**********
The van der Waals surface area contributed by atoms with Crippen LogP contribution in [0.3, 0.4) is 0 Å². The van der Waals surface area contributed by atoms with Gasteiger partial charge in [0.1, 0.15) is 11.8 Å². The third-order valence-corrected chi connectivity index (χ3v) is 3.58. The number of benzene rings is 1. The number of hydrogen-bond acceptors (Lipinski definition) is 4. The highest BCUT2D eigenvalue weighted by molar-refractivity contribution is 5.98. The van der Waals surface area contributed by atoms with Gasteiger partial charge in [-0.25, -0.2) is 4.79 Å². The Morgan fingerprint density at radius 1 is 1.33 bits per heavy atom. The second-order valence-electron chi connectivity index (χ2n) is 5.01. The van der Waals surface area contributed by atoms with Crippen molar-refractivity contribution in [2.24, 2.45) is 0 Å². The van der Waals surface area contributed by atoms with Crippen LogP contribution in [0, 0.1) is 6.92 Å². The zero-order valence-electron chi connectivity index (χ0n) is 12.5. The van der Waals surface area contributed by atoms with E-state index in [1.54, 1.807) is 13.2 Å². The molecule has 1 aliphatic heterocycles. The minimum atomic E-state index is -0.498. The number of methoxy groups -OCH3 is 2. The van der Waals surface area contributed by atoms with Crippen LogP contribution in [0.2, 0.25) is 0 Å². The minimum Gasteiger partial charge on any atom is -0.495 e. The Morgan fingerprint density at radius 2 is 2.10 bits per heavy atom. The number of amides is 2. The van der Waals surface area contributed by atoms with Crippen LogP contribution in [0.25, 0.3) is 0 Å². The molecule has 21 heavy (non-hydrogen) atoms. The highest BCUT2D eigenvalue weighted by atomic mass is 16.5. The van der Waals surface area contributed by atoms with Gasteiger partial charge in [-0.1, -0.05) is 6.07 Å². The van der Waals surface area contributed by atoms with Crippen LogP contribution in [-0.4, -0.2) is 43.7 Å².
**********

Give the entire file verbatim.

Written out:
The van der Waals surface area contributed by atoms with Crippen LogP contribution in [0.3, 0.4) is 0 Å². The van der Waals surface area contributed by atoms with Gasteiger partial charge in [0.1, 0.15) is 11.8 Å². The third-order valence-corrected chi connectivity index (χ3v) is 3.58. The number of benzene rings is 1. The number of hydrogen-bond acceptors (Lipinski definition) is 4. The highest BCUT2D eigenvalue weighted by molar-refractivity contribution is 5.98. The van der Waals surface area contributed by atoms with Gasteiger partial charge in [-0.25, -0.2) is 4.79 Å². The Morgan fingerprint density at radius 1 is 1.33 bits per heavy atom. The second-order valence-electron chi connectivity index (χ2n) is 5.01. The van der Waals surface area contributed by atoms with Crippen molar-refractivity contribution in [2.24, 2.45) is 0 Å². The van der Waals surface area contributed by atoms with Crippen LogP contribution in [0, 0.1) is 6.92 Å². The zero-order valence-electron chi connectivity index (χ0n) is 12.5. The van der Waals surface area contributed by atoms with E-state index in [1.54, 1.807) is 13.2 Å². The molecule has 1 aliphatic heterocycles. The minimum atomic E-state index is -0.498. The number of methoxy groups -OCH3 is 2. The van der Waals surface area contributed by atoms with Crippen LogP contribution in [0.2, 0.25) is 0 Å². The minimum Gasteiger partial charge on any atom is -0.495 e. The Morgan fingerprint density at radius 2 is 2.10 bits per heavy atom. The number of amides is 2. The van der Waals surface area contributed by atoms with Crippen LogP contribution in [0.25, 0.3) is 0 Å². The molecule has 21 heavy (non-hydrogen) atoms. The highest BCUT2D eigenvalue weighted by atomic mass is 16.5. The van der Waals surface area contributed by atoms with Gasteiger partial charge in [-0.1, -0.05) is 6.07 Å². The van der Waals surface area contributed by atoms with Crippen LogP contribution in [-0.4, -0.2) is 43.7 Å².